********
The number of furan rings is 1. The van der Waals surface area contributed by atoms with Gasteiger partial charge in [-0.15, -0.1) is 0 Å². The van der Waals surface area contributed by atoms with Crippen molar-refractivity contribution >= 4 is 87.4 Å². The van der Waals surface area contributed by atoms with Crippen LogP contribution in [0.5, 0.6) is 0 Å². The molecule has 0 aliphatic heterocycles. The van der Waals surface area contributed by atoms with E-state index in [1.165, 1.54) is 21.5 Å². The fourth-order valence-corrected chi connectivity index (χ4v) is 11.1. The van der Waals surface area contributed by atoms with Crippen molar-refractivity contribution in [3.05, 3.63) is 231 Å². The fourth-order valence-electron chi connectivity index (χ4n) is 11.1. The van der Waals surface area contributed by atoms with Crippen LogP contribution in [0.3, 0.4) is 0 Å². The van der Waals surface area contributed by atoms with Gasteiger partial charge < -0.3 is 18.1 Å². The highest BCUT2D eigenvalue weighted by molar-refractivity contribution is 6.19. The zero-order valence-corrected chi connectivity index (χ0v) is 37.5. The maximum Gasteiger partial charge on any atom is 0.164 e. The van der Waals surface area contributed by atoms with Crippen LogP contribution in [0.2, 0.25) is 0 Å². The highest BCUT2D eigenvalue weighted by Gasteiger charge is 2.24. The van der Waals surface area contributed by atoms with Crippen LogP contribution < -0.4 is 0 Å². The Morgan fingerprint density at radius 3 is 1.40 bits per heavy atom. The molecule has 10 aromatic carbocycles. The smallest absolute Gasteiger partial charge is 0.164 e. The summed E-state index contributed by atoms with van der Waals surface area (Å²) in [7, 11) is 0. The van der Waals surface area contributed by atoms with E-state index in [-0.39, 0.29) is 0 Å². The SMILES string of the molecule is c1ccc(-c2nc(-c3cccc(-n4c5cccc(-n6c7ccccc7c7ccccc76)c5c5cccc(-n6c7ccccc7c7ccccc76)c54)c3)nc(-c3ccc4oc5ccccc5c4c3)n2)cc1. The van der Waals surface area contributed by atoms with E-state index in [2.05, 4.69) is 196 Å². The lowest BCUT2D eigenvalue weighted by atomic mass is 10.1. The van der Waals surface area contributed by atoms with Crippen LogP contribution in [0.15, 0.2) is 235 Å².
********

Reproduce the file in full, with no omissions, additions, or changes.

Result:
The number of furan rings is 1. The van der Waals surface area contributed by atoms with Gasteiger partial charge in [-0.15, -0.1) is 0 Å². The van der Waals surface area contributed by atoms with Crippen molar-refractivity contribution >= 4 is 87.4 Å². The van der Waals surface area contributed by atoms with Crippen LogP contribution in [0.5, 0.6) is 0 Å². The molecule has 0 aliphatic heterocycles. The van der Waals surface area contributed by atoms with E-state index in [1.165, 1.54) is 21.5 Å². The fourth-order valence-corrected chi connectivity index (χ4v) is 11.1. The van der Waals surface area contributed by atoms with Crippen molar-refractivity contribution in [3.05, 3.63) is 231 Å². The fourth-order valence-electron chi connectivity index (χ4n) is 11.1. The van der Waals surface area contributed by atoms with Crippen LogP contribution in [0.3, 0.4) is 0 Å². The van der Waals surface area contributed by atoms with Gasteiger partial charge < -0.3 is 18.1 Å². The highest BCUT2D eigenvalue weighted by molar-refractivity contribution is 6.19. The zero-order valence-corrected chi connectivity index (χ0v) is 37.5. The maximum Gasteiger partial charge on any atom is 0.164 e. The van der Waals surface area contributed by atoms with Crippen LogP contribution in [0.2, 0.25) is 0 Å². The highest BCUT2D eigenvalue weighted by Gasteiger charge is 2.24. The van der Waals surface area contributed by atoms with Crippen LogP contribution < -0.4 is 0 Å². The Morgan fingerprint density at radius 3 is 1.40 bits per heavy atom. The molecule has 10 aromatic carbocycles. The smallest absolute Gasteiger partial charge is 0.164 e. The summed E-state index contributed by atoms with van der Waals surface area (Å²) in [7, 11) is 0. The van der Waals surface area contributed by atoms with E-state index in [-0.39, 0.29) is 0 Å². The SMILES string of the molecule is c1ccc(-c2nc(-c3cccc(-n4c5cccc(-n6c7ccccc7c7ccccc76)c5c5cccc(-n6c7ccccc7c7ccccc76)c54)c3)nc(-c3ccc4oc5ccccc5c4c3)n2)cc1. The van der Waals surface area contributed by atoms with E-state index in [2.05, 4.69) is 196 Å². The lowest BCUT2D eigenvalue weighted by atomic mass is 10.1. The van der Waals surface area contributed by atoms with Crippen LogP contribution in [0.15, 0.2) is 235 Å².